Otolaryngologic Research During COVID-19
The fact that COVID-19 resulted in a burst of research and publishing on the impact of the disease on otolaryngologic care is clear. “It catalyzed writing about the clinical part of COVID-19, such as how to organize teams, how to protect providers, how to triage cases, and then a bit of a flurry of information regarding surgical techniques to potentially decrease the risk of transmission,” said Andrew H. Murr, MD, professor and chair in the department of otolaryngology–head and neck surgery at the University of California, San Francisco. “What was shut down was clinical research, and bench research in particular was severely harmed.”
Explore This IssueJuly 2021
Harms to bench research, Dr. Murr explained, were caused by changes in funding and limitations on researchers physically engaging in laboratory work due to multiple layers of regulations. He cited research funds being withdrawn, in some cases by government agencies that were no longer confident in researchers’ abilities to fulfill the original timelines of their grants and, in other cases, by private industry because of disrupted budgets. Regulations from the federal level down to the department level limited time in the lab for a variety of reasons, including density issues and research involving animal models expiring, incurring a high financial cost.
Maie A. St. John, MD, PhD, professor in the department of head and neck surgery, the Thomas C. Calcaterra Chair in Head and Neck Surgery at the David Geffen School of Medicine at UCLA, and co-director of the UCLA Head and Neck Cancer Program at the Jonsson Comprehensive Cancer Center in Los Angeles, saw an initial period of research being put on hold, followed by a boom period of research focusing on COVID-19. She also saw a surge in research overall. “COVID-19 created a renaissance of research such that people who usually don’t write papers and aren’t a part of the academic scholarship all of a sudden became part of the conversation,” she said.
This renaissance created a net-positive balance of research during the pandemic, she said. “I think the COVID era may have slowed down some primary research, but I think more people came to the table,” said Dr. St. John. She cited the increase in international multidisciplinary research teams that brought together public health, population health, and basic science research to develop vaccines.
I think the COVID era may have slowed down some primary research, but I think more people came to the table. —Maie A. St. John, MD, PhD
Viewing research submissions through a different lens as editor-in-chief of The Laryngoscope, Samuel Selesnick, MD, professor and vice chairman of the department of otolaryngology–head and neck surgery at Weill Cornell Medicine, New York City, said that he saw an uptick in submissions to the journal during the pandemic that he attributed to people having more time to devote to research—and that most of the submissions were research not related to COVID-19. “There were real repercussions from the pandemic on medical publishing, but, at least at The Laryngoscope, not as much negative as positive,” he said.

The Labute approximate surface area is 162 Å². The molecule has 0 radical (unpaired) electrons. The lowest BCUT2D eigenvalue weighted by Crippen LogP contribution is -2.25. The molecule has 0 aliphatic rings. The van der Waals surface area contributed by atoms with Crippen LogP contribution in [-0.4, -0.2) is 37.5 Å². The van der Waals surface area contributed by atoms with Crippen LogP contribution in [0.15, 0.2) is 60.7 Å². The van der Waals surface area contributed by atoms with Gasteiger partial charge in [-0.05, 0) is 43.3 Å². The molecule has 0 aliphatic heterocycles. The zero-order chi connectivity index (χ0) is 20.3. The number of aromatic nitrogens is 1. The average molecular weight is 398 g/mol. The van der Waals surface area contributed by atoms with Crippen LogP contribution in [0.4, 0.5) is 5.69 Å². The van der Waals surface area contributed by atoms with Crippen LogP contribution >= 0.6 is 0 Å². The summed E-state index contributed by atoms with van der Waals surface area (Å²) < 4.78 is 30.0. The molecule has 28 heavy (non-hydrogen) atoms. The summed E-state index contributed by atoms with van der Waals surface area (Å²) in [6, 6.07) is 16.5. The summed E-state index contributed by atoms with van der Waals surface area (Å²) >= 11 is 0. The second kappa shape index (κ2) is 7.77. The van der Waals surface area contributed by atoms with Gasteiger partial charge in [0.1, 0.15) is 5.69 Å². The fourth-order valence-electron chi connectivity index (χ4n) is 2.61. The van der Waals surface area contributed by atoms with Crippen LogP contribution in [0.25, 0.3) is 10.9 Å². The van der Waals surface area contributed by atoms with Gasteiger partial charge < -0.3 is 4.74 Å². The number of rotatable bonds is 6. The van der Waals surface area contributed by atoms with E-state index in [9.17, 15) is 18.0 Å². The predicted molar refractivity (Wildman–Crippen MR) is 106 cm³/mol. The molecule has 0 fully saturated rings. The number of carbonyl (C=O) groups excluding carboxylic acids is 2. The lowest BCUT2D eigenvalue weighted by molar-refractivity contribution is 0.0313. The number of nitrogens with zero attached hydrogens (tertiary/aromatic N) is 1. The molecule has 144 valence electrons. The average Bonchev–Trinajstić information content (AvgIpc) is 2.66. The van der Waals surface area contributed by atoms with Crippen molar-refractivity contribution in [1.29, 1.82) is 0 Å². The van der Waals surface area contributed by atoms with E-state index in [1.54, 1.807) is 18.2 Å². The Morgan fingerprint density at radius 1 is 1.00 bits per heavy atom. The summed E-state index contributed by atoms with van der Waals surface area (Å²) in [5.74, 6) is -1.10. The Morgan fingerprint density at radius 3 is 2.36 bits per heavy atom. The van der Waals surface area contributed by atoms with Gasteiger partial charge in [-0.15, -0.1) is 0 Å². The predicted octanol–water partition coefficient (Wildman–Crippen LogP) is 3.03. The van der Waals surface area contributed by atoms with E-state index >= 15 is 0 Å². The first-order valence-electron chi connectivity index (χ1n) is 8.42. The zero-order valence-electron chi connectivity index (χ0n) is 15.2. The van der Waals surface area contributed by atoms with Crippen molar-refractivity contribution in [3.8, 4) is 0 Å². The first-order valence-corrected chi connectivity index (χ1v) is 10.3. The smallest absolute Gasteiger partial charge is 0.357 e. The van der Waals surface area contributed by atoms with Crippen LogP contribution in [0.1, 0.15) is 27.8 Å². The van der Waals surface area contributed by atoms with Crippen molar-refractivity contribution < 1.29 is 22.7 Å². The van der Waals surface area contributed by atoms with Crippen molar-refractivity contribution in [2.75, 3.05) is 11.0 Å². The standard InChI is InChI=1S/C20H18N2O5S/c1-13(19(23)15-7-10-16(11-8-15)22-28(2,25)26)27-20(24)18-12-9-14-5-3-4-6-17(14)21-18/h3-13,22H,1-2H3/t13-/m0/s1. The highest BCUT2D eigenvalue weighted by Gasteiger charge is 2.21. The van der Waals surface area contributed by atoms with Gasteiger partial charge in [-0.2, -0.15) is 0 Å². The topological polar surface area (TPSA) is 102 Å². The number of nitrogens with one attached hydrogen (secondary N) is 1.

Editor-in-chief of Laryngoscope Investigative Otolaryngology D. Bradley Welling, MD, PhD, the Walter Augustus Lecompte Distinguished Professor of Otolaryngology–Head and Neck Surgery at Harvard Medical School in Boston, and a physician and surgeon at Massachusetts Eye and Ear in Boston, also cited an increase in research published in his journal during 2020, with the majority unrelated to COVID-19. “We had an increase in the overall publication rate of 49% in 2020, up from 2019, and COVID-related submissions accounted for only 14% of all manuscripts submitted and 8.6% of research published,” he said.
Dr. Welling also attributed the higher number of submissions to the many academic otolaryngologists who were able to devote more time to research because of less time spent on other things—for example, elective procedures.
As editor-in-chief of IFAR, Dr. Smith also saw a substantial increase in submissions, but most pertained to COVID-19-related issues, specifically to olfaction. “This is a novel area with limited prior research, so it just opened a floodgate of opportunity for researchers in our field,” he said. “As an editor, I was overcome by the number of submissions and felt a certain responsibility to very quickly adjudicate them, get them peer reviewed, make a decision, and get them published online.” At times, he said, it took only six to eight days from submission to getting the article published online.
Dr. Welling also underscored the quick turnaround from submission to publication. “We cut the normal publication time almost by half, from 88 days to 49 days, for COVID-19-related articles,” he said. The journal, he added, remains committed to increasing the turnaround speed for all manuscripts.
For Dr. Smith, the quickened pace of some research is one of the lessons learned from COVID-19. “We have the ability to move things much more quickly when we feel the heat or pressure,” he said, acknowledging that no one can keep up the fast pace experienced during the pandemic on a regular basis. “But we know that we can very quickly move if world conditions require us to do so.”